Pesticide Peril

Common Agrichemicals Endanger Hundreds of Species




gary powell/Shutterstock.com

Under the Obama administration, the U.S. Environmental Protection Agency (EPA) found in its first rigorous nationwide analysis of the effects of pesticides on endangered species, that 97 percent of the 1,800-plus animals and plants protected under the Endangered Species Act are likely to be harmed by malathion and chlorpyrifos, two commonly used pesticides; another 78 percent are likely to be hurt by another, diazinon. But now the new EPA administration under President Trump has declined to ban chloripyrifos; the decision may be challenged in court.

All three pesticides are organophosphates widely used on crops such as corn, watermelon and wheat. Last year, the World Health Organization announced that malathion and diazinon are probable carcinogens. Based on the EPA’s conclusions, the U.S. Fish and Wildlife Service and the National Marine Fisheries Service will issue biological opinions to identify mitigation measures and changes to pesticide use to ensure that targeted products will no longer potentially harm any endangered species. As part of a legal settlement with the Center for Biological Diversity, the biological opinions are due by December.


This article appears in the June 2017 issue of Natural Awakenings.

Edit ModuleShow Tags

More from Natural Awakenings

Gardening Asanas

Overdoing garden work can produce aches and pains, but by integrating yoga positions while planting and weeding, we can emerge pain-free after hours of being on our knees and bending.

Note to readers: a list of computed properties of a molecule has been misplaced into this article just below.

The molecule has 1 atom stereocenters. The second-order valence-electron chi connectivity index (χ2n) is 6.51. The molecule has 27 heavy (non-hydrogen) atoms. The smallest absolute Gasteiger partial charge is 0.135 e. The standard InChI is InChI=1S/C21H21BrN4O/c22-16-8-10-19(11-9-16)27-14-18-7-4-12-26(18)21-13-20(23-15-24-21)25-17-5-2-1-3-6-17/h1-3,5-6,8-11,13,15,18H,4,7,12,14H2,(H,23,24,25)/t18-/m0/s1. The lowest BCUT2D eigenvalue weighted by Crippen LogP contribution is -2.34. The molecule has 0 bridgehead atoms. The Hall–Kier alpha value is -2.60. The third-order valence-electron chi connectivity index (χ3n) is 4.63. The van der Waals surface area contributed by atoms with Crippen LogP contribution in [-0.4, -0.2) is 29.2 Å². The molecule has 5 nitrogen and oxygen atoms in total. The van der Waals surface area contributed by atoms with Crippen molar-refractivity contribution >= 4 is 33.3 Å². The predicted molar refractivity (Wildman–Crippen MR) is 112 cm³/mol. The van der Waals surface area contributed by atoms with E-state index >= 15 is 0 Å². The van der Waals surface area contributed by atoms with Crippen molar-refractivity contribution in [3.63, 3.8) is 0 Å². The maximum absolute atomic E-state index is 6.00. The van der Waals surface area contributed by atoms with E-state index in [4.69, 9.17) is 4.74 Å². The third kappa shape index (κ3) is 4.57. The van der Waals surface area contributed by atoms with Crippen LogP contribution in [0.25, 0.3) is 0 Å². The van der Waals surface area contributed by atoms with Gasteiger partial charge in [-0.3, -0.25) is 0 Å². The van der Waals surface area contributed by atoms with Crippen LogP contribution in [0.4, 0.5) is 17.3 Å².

Indigenous Wisdom

Indigenous elders from around the world meet together to pass down four sacred gifts of wisdom we would do well to heed.

Nature’s Remedies

Creatures in the wild ranging from microbes to elephants cope with parasites, pests and pain using natural substances; it all suggests why our preserving the natural world is good for us, too.

Healthy Climate, Healthy People

As the Earth slowly heats up, we’re being affected by rising allergens, disaster-related trauma and the increase in insects carrying dangerous diseases.

Whole Grains Help Us Eat Less

When overweight Danes exchanged refined grain products such as white bread and pasta for whole-grain equivalents, they tended to feel full sooner, eat less, lose weight and have less inflammation.

Add your comment:
Edit ModuleShow Tags

Archive »This Month

Zen Shiatsu Training

Business Spotlight
Shiatsu School of Vermont, one of two schools certified in the U.S. to offer Zen-style shiatsu certification, is offering a one-year Certified Practitioner Program starting this September.

Transformation Through the Art of Breema

An upcoming weekend retreat at the Kripalu Center for Yoga and Movement from April 20 to 22 will provide a fulfilling entry into Breema’s philosophy, self-care exercises and bodywork.

Tour Green Homes at Green House Festival in Brookline

Mothers Out Front has organized a green home tour from noon to 3 p.m. on April 8, in Brookline.

Sleeping Better Naturally

Business Spotlight
At The Organic Mattress, a family-owned specialty sleep store, people will find mattresses made from natural and organic ingredients, including organic cotton, wool and natural latex made from the sap of rubber trees.

Rising Seas Threaten Boston

The Climate Action Business Association (CABA) is standing up to protect Commonwealth small business communities against imminent danger.

Peace on Earth

My latest favorite author is 20th-century new thought leader and philosopher Emmet Fox. His piece below feels like a perfect fit in light of the world’s celebration of our planet on Earth Day this month.